NAIROBI, Kenya, May 10 – The government has now directed the 100 percent importation of super petrol into the country, and suspended a requirement for at least 40 percent of the product to be processed at the Kenya Petroleum Refineries Limited (KPRL).
This is one of the measures that the government has resorted to ensure the availability of petroleum products throughout the country following the failure of the refinery to operate at full capacity.
"The government will temporary be importing 100 percent of super petrol demand until the refinery can stabilise and it will be done through OTS (Open Tender System)," Energy Permanent Secretary Patrick Nyoike disclosed on Tuesday.
The facility which is meant to supply 40 percent of super petrol consumed in Kenya has almost grinded into a halt due to the challenges meaning that it is unable to meet the country\’s demand.
Its operating capacity over the last two months has been pegged at 25 percent, a scenario that has often led the oil dealers to opt for imported products which are often cheaper than the locally processed ones.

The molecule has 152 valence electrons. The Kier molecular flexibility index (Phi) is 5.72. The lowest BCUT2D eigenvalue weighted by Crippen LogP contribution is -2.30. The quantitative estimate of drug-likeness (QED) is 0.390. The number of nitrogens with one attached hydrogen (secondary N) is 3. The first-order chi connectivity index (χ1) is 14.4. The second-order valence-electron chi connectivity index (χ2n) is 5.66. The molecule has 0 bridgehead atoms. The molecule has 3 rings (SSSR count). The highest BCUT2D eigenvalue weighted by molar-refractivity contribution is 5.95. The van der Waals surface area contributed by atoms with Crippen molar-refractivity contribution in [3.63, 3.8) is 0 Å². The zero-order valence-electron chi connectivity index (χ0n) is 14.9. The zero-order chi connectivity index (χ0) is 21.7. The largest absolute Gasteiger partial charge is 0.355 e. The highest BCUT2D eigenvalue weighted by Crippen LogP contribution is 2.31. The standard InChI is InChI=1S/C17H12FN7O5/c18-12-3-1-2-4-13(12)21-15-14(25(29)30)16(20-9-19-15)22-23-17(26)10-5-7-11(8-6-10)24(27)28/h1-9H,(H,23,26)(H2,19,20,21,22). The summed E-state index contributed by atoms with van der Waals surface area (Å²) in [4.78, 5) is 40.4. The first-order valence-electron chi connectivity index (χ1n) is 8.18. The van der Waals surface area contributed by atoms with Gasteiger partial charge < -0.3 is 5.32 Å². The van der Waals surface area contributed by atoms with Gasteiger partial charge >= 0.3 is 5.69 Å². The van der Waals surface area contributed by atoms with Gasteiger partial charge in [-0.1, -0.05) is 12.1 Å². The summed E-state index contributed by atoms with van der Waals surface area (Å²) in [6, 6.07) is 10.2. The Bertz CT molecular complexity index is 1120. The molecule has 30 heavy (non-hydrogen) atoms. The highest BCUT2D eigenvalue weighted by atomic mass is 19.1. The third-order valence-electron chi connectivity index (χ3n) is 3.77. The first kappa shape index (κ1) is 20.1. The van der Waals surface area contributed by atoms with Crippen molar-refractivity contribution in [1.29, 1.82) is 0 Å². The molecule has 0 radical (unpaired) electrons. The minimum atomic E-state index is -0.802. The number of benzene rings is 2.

But in a bid to have these bottlenecks addressed once and for all, the government is mulling a plan that will transform KPRL from a processing refinery into a merchant one.
This means that it will be able to import crude oil, process it and sell it to the market as opposed to the current system where it is the oil marketers that bring in the supplies and pay a fee to KPRL for refining it.
With this new arrangement, the PS explained that the refinery will absorb the inefficiency costs which will in turn translate into reduced pump prices for consumers.
"We recognise that we cannot continue with that kind of arrangement any longer where the responsibility of absorbing the losses lies with the oil marketing companies. So because costs are escalating, we will transfer that responsibility to the market," the PS added.
However, the government acknowledges that this will be an uphill task that will require a holistic approach if it is to have the desired effect.
It is therefore developing a roadmap to guide the process that will include the establishment of facilities to store the products.
Mr Nyoike, however, could not give the timelines of when this was likely to take place only pointing out that technical and financial audits would have to be undertaken before the guidelines can be enforced.
But even as all these changes are being made, the government has remained mum on whether the proposed modernisation at an estimated cost of Sh89 billion will take place.
Essar Oil Limited that co-owns the refinery is awaiting the report from their consultants on which design they should adopt to improve the efficiency of the facility.
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